Education, Teaching, and Quality Improvement |

A Unique Hybrid Simulation Used to Train General Surgery Residents in the Cognitive and Procedural Aspects of Emergency Department Thoracotomy FREE TO VIEW

William Watson; Michael Macko; Brian Zeno, MD; Angie Wade; Jennifer Moreland; Jason Zigmont
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OhioHealth, Columbus, OH

Chest. 2014;146(4_MeetingAbstracts):488A. doi:10.1378/chest.1982812
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SESSION TITLE: Education and Teaching in Critical Care Posters

SESSION TYPE: Original Investigation Poster

PRESENTED ON: Wednesday, October 29, 2014 at 01:30 PM - 02:30 PM

PURPOSE: Emergency department thoracotomy (EDT) is a rare occurrence and training general surgery residents in this procedure is challenging.1,2,3,4,5 Presented here is a program designed to teach residents the cognitive as well as the technical aspects of EDT. A hybrid simulation was developed and implemented to train residents to (1) recognize the indications for an EDT—the cognitive aspect—and (2) train them in the trauma environment to conduct the EDT procedure—the technical aspect.

METHODS: This simulation-based education program was divided into two scenarios: Scenario #1 utilized a high-fidelity patient simulator to represent a patient with an epigastric gunshot wound. The resident was required to make a cognitive decision about whether or not to proceed with an EDT based on the patient’s clinical situation. Scenario #2 shifted to an actual trauma bay in the emergency department (ED) where a cadaver simulated the same patient. Here, the resident in charge performed the technical aspects of EDT. Participants completed an evaluation. Their educational satisfaction was measured and analysis of open-ended comments conducted.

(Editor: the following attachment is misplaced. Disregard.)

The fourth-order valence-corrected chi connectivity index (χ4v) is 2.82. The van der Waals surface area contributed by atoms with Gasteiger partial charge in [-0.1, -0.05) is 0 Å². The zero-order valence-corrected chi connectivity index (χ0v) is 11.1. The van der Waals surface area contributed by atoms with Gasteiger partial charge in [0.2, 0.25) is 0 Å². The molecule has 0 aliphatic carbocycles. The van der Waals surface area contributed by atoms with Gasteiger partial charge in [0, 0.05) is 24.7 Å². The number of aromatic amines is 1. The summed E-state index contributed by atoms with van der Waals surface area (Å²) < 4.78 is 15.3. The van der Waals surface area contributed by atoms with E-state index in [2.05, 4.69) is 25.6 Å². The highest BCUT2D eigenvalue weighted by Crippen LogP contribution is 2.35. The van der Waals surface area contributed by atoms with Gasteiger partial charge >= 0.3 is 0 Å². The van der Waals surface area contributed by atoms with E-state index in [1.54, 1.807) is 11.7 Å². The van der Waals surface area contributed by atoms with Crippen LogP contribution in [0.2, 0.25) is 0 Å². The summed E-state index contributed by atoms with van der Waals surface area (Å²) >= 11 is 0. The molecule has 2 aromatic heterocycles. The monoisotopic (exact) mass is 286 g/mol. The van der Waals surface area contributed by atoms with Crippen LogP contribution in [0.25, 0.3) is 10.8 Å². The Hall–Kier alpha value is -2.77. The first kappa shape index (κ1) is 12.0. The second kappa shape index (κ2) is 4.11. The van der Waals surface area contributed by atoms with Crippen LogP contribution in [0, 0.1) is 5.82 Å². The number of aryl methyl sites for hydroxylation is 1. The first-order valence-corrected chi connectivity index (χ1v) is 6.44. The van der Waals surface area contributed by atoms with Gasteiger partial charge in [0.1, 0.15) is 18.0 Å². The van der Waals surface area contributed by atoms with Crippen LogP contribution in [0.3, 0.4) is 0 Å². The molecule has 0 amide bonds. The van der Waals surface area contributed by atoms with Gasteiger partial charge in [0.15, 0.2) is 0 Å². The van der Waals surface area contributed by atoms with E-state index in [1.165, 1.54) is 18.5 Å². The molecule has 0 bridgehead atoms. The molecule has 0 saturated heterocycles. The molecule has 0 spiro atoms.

RESULTS: Sixteen residents participated in this educational program. A senior resident functioned as the team lead and a trauma surgeon functioned as a preceptor. Over 90% of resident participants agreed that this program enabled them to (a) better recognize the indications for an EDT and respond appropriately, and (b) utilize system assets to manage an EDT. Open-ended comments showed a preference for a fresh cadaver and residents agreed the simulation met their educational needs.

CONCLUSIONS: Using a hybrid simulation, general surgery residents were trained in cognitive and technical aspects of EDT. Scenario #1 afforded residents the opportunity to assess the clinical situation in order to make cognitive decisions. Scenario #2 enabled residents to learn the technical aspects of EDT.

CLINICAL IMPLICATIONS: All general surgery residents were able to participate, ensuring each individual was exposed to the EDT procedure during resident training.

DISCLOSURE: The following authors have nothing to disclose: William Watson, Michael Macko, Brian Zeno, Angie Wade, Jennifer Moreland, Jason Zigmont

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